In my last blog we visited the gardens of Highclere Castle, Camers, and Abbey House. Today we move on to Hidcote Manor, Kiftsgate Court and Misarden Park.
First up. Hidcote Manor is referred to as the garden of “hedged rooms” and sculptured hedges. In fact, I read that the four miles of hedges require gardeners to work four days a week for seven months just to maintain them! An American horticulturist and later a naturalized British citizen, Major Lawrence Johnson, spent 40 years creating the gardens on land his mother had purchased in 1907. In 1948 he gave this estate to the National Trust. The Trust now advertises this site as an Arts and Crafts Garden.
We visited Kiftsgate Court on a rainy day. Having just come from a very dry summer in Oregon, I was thrilled to soak up the rain. With rain comes green, green, green instead of drought, drought, drought! I thoroughly enjoyed the fountains and the reflection pool, which, we were told, is a great swimming hole. The colors that popped out on the rainy day were another treat, especially the blue door leading to who knows what treasures. Your guess is as good as mine.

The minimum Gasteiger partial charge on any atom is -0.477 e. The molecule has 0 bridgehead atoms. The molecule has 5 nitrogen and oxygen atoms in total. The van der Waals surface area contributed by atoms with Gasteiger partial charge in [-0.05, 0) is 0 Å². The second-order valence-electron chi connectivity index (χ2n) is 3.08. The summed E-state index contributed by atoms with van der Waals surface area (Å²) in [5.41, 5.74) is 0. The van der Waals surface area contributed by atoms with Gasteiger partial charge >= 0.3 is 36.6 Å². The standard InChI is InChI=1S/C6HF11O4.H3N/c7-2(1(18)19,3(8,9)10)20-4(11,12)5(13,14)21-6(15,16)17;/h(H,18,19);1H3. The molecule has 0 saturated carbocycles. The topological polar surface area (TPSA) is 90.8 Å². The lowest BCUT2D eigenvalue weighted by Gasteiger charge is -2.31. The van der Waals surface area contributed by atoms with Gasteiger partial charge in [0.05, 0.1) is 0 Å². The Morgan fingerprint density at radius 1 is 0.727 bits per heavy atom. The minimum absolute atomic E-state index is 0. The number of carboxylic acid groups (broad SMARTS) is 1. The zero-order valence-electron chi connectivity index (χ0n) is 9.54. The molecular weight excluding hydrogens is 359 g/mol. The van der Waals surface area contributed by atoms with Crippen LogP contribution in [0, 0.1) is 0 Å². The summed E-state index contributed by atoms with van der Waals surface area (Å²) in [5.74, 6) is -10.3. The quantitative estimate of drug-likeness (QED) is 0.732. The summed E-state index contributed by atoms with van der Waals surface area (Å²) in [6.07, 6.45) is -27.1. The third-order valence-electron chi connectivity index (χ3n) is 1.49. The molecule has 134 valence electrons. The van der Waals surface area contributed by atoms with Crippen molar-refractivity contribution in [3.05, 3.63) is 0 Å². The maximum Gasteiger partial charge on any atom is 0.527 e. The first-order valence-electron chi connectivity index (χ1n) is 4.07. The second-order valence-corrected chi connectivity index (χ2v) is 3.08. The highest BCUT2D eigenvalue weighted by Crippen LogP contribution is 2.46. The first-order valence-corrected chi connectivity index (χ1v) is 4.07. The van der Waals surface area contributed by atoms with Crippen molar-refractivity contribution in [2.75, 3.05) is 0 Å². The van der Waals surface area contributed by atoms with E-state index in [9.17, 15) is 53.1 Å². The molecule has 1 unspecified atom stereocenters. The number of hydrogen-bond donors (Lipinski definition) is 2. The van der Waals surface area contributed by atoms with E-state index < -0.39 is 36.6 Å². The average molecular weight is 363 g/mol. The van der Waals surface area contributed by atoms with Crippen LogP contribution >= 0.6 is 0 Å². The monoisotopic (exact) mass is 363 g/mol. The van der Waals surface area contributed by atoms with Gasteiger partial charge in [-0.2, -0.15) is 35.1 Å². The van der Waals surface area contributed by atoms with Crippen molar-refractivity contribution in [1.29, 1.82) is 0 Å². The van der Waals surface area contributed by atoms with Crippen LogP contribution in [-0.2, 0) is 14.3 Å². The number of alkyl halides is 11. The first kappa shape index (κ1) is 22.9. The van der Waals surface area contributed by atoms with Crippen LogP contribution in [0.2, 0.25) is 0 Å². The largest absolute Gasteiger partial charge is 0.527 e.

Misarden Park/Estate began as a 17th century manor house, including 3000 acres and most of the village of Misarden (only the pub and school are not owned by the estate). The Wills, a tobacco family, bought this estate and village in 1913 and takes pride in both “the environment and the wider community.” For example, all electrical lines are buried. They will only rent to tenants who will contribute to the maintaining of the community and the estate. We were delighted to meet a future tenant and his friends who were renovating one of the cottages and happily took us on a tour.
NEXT BLOG: Cerney House, Overbury Court, Whitcombe House, Wyndcliffe Court, Veddw (that’s Welsh, not a misspelling), and Hellens Manor gardens.